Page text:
Becoming a host family means welcoming an au pair—who becomes an extended family member—into your home. It means relying on her to provide trusted care for your children and helping with household duties, and in exchange, providing a private room and setting a place at the dinner table for her each night. It means exposing your children to other languages and cultures while helping them to appreciate their own. Being a host family also means considering your au pair’s needs and goals and supporting her while she is far from home.

“I had hoped having an au pair would be an enjoyable experience, but I had no idea we would grow to adore Aline so much and see her as such an integral part of our family. Aline helps our family thrive.”

– Allison, Cultural Care host mom


An au pair can provide up to 45 hours per week of childcare (up to 10 hours per day) on a schedule you decide, including early morning, evening and weekend coverage. Au pairs can also care for your children when they are sick, out from school on snow days and during school vacations. Families with busy schedules love hosting au pairs!


Because an au pair lives with you as a member of your family, your relationship with her develops quickly and mutual trust happens much faster than with a daycare provider or live-out nanny. After an initial period of adjustment, our host parents describe feeling a deep sense of comfort knowing their children are cared for by someone they know and respect.


Au pairs come from many countries all over the world and can expose your entire family to their language and culture. Your children will learn words in your au pair’s native tongue and well as songs and games from her home country. Au pairs also help children gain a renewed appreciation for their own environment and a desire to see more of the world.


Cultural Care Au Pair is a government-regulated program, meaning there are guidelines in place designed to protect both families and au pairs during the exchange year. It also means that au pairs travel to the U.S. on a legal J-1 visa, allowing them to stay in the country (and with your family) for up to two years.

Family Stories

Cultural Care host families live all over the country and come from a variety of backgrounds but all share a need for childcare and a desire for more than just a casual relationship with their caregiver. We invite you to meet some of our current host families to find out how au pair childcare works for them.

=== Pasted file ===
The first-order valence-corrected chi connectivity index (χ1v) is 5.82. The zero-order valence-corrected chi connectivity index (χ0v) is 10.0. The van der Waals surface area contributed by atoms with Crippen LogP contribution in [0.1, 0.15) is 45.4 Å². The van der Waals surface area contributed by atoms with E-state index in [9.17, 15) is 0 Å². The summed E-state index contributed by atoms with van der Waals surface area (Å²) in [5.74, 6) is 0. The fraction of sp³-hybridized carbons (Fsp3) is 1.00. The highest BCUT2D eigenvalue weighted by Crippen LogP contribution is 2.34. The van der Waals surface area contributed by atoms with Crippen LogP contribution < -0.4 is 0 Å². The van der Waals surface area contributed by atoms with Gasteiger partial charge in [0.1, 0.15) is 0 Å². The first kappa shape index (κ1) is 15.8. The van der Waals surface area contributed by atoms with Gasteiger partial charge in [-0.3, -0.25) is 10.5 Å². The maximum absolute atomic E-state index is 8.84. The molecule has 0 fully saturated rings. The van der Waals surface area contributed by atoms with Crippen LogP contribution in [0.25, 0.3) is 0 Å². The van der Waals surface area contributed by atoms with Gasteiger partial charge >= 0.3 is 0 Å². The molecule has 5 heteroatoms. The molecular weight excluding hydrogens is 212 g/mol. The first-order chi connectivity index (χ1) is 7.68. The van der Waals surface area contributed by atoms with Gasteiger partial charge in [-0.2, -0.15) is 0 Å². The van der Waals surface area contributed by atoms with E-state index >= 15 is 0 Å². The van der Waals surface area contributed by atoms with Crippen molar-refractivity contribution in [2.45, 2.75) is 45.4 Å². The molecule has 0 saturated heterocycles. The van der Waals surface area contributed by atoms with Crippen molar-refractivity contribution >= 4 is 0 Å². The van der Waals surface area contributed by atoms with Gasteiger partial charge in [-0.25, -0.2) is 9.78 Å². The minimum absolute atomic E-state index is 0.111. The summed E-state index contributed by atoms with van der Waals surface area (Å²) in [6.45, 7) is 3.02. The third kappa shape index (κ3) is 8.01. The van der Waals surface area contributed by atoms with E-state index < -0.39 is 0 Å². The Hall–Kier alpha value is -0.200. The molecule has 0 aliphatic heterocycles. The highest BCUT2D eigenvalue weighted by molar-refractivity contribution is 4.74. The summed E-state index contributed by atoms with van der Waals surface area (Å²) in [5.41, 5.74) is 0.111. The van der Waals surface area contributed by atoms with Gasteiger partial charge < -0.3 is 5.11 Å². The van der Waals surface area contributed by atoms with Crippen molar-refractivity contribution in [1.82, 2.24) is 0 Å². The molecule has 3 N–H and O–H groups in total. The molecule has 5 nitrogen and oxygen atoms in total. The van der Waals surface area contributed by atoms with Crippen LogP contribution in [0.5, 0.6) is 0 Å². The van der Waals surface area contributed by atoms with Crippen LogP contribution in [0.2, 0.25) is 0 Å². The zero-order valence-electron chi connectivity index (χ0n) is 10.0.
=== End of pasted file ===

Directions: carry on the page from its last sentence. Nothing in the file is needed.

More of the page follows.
Common Questions

We know that most families aren’t as familiar with Cultural Care Au Pair versus daycare or nannies—but don’t let the “mystery” of our program discourage you from considering an au pair! Below are some of the common questions we frequently hear from parents.

I’m worried about losing privacy. How do families handle this?

This is a common concern, but one that usually disappears after an au pair arrives. Because an au pair becomes an extended part of your family—many families liken their au pair to an older niece or daughter—it will soon feel “normal” for her to live with you. Au pairs are entitled to a private bedroom so that they have their own space during off-duty time. (Privacy is important for them as well.) They also tend to spend much of their off-duty time with friends, taking classes and exploring new places.

What happens if it doesn’t work out with my au pair?

Cultural and personality differences account for the majority of conflicts and can usually be resolved through better communication and with the help of your local childcare consultant (LCC). If your incompatibilities cannot be worked out, you may decide to continue the program with a new au pair, in which case we will work with you to find a better match as soon as possible.

What is expected of me as a host family?

In addition to the qualifications required by the U.S. Department of State and Cultural Care Au Pair, host families should be prepared to embrace the cultural exchange spirit of the program. This means welcoming your pair as you would an extended family member and helping her adjust once she arrives. You may need to explain household rules and routines not all at once but more than once. Asking how her day was, being thoughtful on holidays and her birthday, and including her in family meals will go a long way to making her feel welcome and supported in your family. While the needs of your children are of the utmost importance, it is also important that au pairs receive the benefits of an exchange experience.

What type of household duties can au pairs help with?

Au pairs can help with household duties related to the children including the kids' laundry, meal preparation and tidying their rooms. Your au pair can also pitch in, as any family member would, with chores that everyone shares, like helping to load the dishwasher after a family dinner and picking up after herself around the house. Au pairs’ responsibilities around the house should be reasonable and should not include heavy duty cleaning.

Have more questions?

We would love to hear from you. A member of our team is available to take your call Monday through Friday, 7:30am to 8:30pm EST.

CALL NOW 1-800-333-6056